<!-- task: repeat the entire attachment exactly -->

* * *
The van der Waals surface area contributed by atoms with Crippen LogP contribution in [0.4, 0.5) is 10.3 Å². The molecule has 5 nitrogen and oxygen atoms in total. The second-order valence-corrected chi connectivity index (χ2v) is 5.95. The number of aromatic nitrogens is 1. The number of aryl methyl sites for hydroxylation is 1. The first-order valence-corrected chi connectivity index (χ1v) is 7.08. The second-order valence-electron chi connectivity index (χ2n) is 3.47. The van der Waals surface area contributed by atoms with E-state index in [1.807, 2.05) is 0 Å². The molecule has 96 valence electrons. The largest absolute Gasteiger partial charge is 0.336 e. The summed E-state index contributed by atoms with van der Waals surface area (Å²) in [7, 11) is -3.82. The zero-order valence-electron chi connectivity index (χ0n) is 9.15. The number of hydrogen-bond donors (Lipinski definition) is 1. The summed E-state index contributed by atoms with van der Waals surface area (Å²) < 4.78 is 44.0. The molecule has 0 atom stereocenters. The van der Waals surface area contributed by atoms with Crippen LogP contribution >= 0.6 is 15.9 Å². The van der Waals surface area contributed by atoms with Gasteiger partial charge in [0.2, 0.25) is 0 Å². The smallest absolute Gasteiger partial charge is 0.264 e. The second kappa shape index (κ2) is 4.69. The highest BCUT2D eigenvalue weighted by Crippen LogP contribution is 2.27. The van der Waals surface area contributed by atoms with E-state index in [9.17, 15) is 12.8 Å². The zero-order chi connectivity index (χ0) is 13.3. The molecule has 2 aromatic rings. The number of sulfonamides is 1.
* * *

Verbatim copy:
The van der Waals surface area contributed by atoms with Crippen LogP contribution in [0.4, 0.5) is 10.3 Å². The molecule has 5 nitrogen and oxygen atoms in total. The second-order valence-corrected chi connectivity index (χ2v) is 5.95. The number of aromatic nitrogens is 1. The number of aryl methyl sites for hydroxylation is 1. The first-order valence-corrected chi connectivity index (χ1v) is 7.08. The second-order valence-electron chi connectivity index (χ2n) is 3.47. The van der Waals surface area contributed by atoms with E-state index in [1.807, 2.05) is 0 Å². The molecule has 96 valence electrons. The largest absolute Gasteiger partial charge is 0.336 e. The summed E-state index contributed by atoms with van der Waals surface area (Å²) in [7, 11) is -3.82. The zero-order valence-electron chi connectivity index (χ0n) is 9.15. The number of hydrogen-bond donors (Lipinski definition) is 1. The summed E-state index contributed by atoms with van der Waals surface area (Å²) < 4.78 is 44.0. The molecule has 0 atom stereocenters. The van der Waals surface area contributed by atoms with Crippen LogP contribution >= 0.6 is 15.9 Å². The van der Waals surface area contributed by atoms with Gasteiger partial charge in [0.2, 0.25) is 0 Å². The smallest absolute Gasteiger partial charge is 0.264 e. The second kappa shape index (κ2) is 4.69. The highest BCUT2D eigenvalue weighted by Crippen LogP contribution is 2.27. The van der Waals surface area contributed by atoms with E-state index in [9.17, 15) is 12.8 Å². The zero-order chi connectivity index (χ0) is 13.3. The molecule has 2 aromatic rings. The number of sulfonamides is 1.